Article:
Lots of people rather disliked the famous British hangman, and thought he hadn’t made a great record for himself, but he performed a duty that had to be done by someone, and no one ever complained much about Marwood’s work. He warranted every job and told everyone that if they were dissatisfied he would refund their money at the door. No man ever came back to Marwood and said, “Sir, you broke my neck in an unworkmanlike manner.”

It is better to be a successful hangman than to be the banished, abused and heart-broken, cast-off husband of a great actress. Learn to take hold of some business and jerk it bald-headed. Learn to dress yourself first. This will give you self-assurance, so that you can go away from home and not be dependent on your mother. Teach yourself to be accurate and careful in all things. It is better to turn the handle of a sausage grinder and make a style of sausage that is free from hydrophobia, than to be the extremely hence cashier of a stranded bank, fighting horseflies in the solemn hush of a Canadian forest.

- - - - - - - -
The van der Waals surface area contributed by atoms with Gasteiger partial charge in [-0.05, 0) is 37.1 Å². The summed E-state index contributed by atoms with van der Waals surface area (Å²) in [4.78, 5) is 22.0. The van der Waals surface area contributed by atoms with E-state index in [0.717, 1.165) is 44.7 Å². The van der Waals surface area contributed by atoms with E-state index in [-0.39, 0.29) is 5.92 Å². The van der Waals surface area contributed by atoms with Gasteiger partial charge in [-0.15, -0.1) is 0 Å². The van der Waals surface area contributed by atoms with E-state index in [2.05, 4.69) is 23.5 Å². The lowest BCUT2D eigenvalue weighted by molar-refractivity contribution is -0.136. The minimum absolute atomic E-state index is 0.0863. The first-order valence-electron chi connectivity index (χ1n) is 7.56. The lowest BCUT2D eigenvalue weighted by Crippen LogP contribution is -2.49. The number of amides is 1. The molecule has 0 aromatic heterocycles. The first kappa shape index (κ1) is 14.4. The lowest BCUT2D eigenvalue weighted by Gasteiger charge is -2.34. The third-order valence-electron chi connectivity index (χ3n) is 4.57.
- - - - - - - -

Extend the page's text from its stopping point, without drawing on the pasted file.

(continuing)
People have wrong ideas of the respective merits of different avocations. It is better to be the successful driver of a dray than to be the unsuccessful inventor of a still-born motor. I would rather discover how to successfully wean a calf from the parent stem without being boosted over a nine rail fence, than to discover a new star that had never been used, and the next evening find that it had made an assignment.

Boys, oh, boys! How I wish I could take each of you by the ear and lead you away by yourselves, and show you how many ruins strew the road to success, and how life is like a mining boom. We only hear of those who strike it rich. The hopeful, industrious prospector who failed to find the contact and finally filled a nameless grave, is soon forgotten when he is gone, but a million tongues tell to forty million listening ears of the man who struck it rich and went to Europe.